by WorldTribune Staff, January 20, 2019
The mainstream media saw “blood in the water” after The New York Times published a report claiming Rep. Steve King defended white supremacy, two conservative columnists noted.
Liberal talking heads jumped on the King-as-racist bandwagon and some lawmakers on both sides of the aisle said the Iowa Republican should resign. What’s more, he lost his committee assignments.
King’s words were a blunt call “for a return to constitutional governance, bold warnings about the pitfalls of open borders and stark predictions about the loss of Western culture,” columnist Cheryl K. Chumley wrote for The Washington Times.
“The New York Times may find all that offensive and divisive and racist. But there’s a whole host of Americans who agree with King. And guess what? They’re not members of a white supremacist group. They’re simply citizens, trying to hold on to a country they love – to the country that founders imagined. Oftentimes, in a word: They’re conservatives.”
American Spectator columnist Dan Flynn noted that “in reading the Times’s account, even without King’s rebuttal, the text they put into King’s mouth does not make much sense.”
Here’s what the Times says King said: “White nationalist, white supremacist, Western civilization – how did that language become offensive?”
Flynn noted: “Even (especially?) real white supremacists understand that their views offend. One gathers that serves as the attraction – shocking and offending people – of their hateful outlook.”
King contends that the Times deleted the first part of the sentence and incorrectly inserted a comma between “white supremacist” and “Western civilization” – instead of a period, dash, or some other grammatical barrier that would have made it clear that “Western civilization” served as the antecedent to “that.”
In other words, Flynn wrote, “King wondered how Western civilization suddenly became offensive, not how white supremacy suddenly became offensive, something wondered by exactly no one and said by even fewer.”
Following the uproar from the Times report, King said: ““In a 56 minute interview, we discussed the changing use of language in political discourse. We discussed the worn out label ‘racist’ and my observation that other slanderous labels have been increasingly assigned to conservatives by the Left, who injected into our current political dialog such terms as Nazi, fascist, ‘White Nationalist, White Supremacist, – Western Civilization, how did THAT language become offensive? Why did I sit in classes teaching me about the merits of our history and our civilization?’…just to watch Western Civilization become a derogatory term in political discourse today. Clearly, I was only referencing Western Civilization classes. No one ever sat in a class listening to the merits of white nationalism and white supremacy.”
Flynn also pointed out that The New York Times “did not record its conversation with King. Why on earth would the newspaper of record not record for its newspaper? This is not professional and lends itself to the kind of he said-he said argument currently taking place. If you want the truth, record. If you want to play ventriloquist, take notes.
“King says he said one thing. The Times insists he said something else. But given the standard practice among good journalists – ones who want to get the story right as opposed to those who want to get the narrative right – to record interviews, and the ease with which one can do this on every smartphone on the market, The New York Times deserves the scorn of people in journalism, rather than their unquestioning acceptance, for quoting from a 56-minute conversation without recording that conversation.”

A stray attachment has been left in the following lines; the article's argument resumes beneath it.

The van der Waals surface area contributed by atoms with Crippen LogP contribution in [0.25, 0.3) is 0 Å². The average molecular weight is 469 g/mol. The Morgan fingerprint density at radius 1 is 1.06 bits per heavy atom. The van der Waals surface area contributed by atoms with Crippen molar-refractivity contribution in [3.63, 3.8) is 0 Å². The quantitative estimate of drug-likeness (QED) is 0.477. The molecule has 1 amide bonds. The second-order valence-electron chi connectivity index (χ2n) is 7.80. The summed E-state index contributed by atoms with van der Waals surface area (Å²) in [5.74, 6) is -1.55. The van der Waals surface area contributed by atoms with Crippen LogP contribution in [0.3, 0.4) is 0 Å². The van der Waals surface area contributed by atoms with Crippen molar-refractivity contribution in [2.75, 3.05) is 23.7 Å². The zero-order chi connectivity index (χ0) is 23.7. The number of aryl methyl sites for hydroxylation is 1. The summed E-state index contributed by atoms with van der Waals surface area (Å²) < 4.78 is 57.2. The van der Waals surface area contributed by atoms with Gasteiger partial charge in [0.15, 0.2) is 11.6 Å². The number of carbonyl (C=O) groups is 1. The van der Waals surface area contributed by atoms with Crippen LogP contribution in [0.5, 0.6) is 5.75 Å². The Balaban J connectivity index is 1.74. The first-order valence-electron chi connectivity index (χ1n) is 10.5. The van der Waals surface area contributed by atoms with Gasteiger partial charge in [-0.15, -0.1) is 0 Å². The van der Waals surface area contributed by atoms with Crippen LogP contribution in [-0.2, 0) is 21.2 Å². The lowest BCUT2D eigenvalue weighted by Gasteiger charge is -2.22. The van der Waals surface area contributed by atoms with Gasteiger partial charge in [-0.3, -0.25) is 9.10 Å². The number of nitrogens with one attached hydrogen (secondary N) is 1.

Chumley noted that King’s statement did not stop the Times from going after the congressman “with a followup piece supposedly listing his ‘long history of racist comments and insults about immigrants.’ ”
Some examples given by the Times: In 2002, while serving in the Iowa State Senate, King filed a bill requiring that schools teach that America “is the unchallenged greatest nation in the world and that it has derived its strength from … Christianity, free enterprise capitalism and Western civilization.”
King, also in 2002, pushed for a law making English the official language of his state – and three years later, as U.S. congressman, did the same for the whole country. In 2006, King characterized the deaths and killings of U.S. citizens by illegals as a “slow-moving Holocaust” and at a rally, cited statistics – disputed by some, supported by others – that 25 Americans die each day at the hands of illegals.
Chumley noted: (Just for interest, a grieving father who lost his son in a wreck with an illegal – who then tried to flee the scene – conducted independent research and reported, in 2016, that up to 7,500 Americans, or 20 per day, are killed each year by unlicensed drivers, more than half of which he claimed were illegals. That’s just deaths due to driving accidents.)”
The New York Times went on, blasting King for describing how he’d put an electrified wire on top of the border wall; for aligning himself with Dutch politician Geert Wilders and France’s Marie Le Pen; and for several statements about the need to preserve Western civilization culture.
King “may stick his foot in his mouth with his wording – but really, not so often as the media would have believed,” Chumley wrote. “It’s the media twisting that usually brings the thunder.
“Let’s not let the burial of King morph into a mass funeral for conservatism over words and ideologies the media cannot stand.”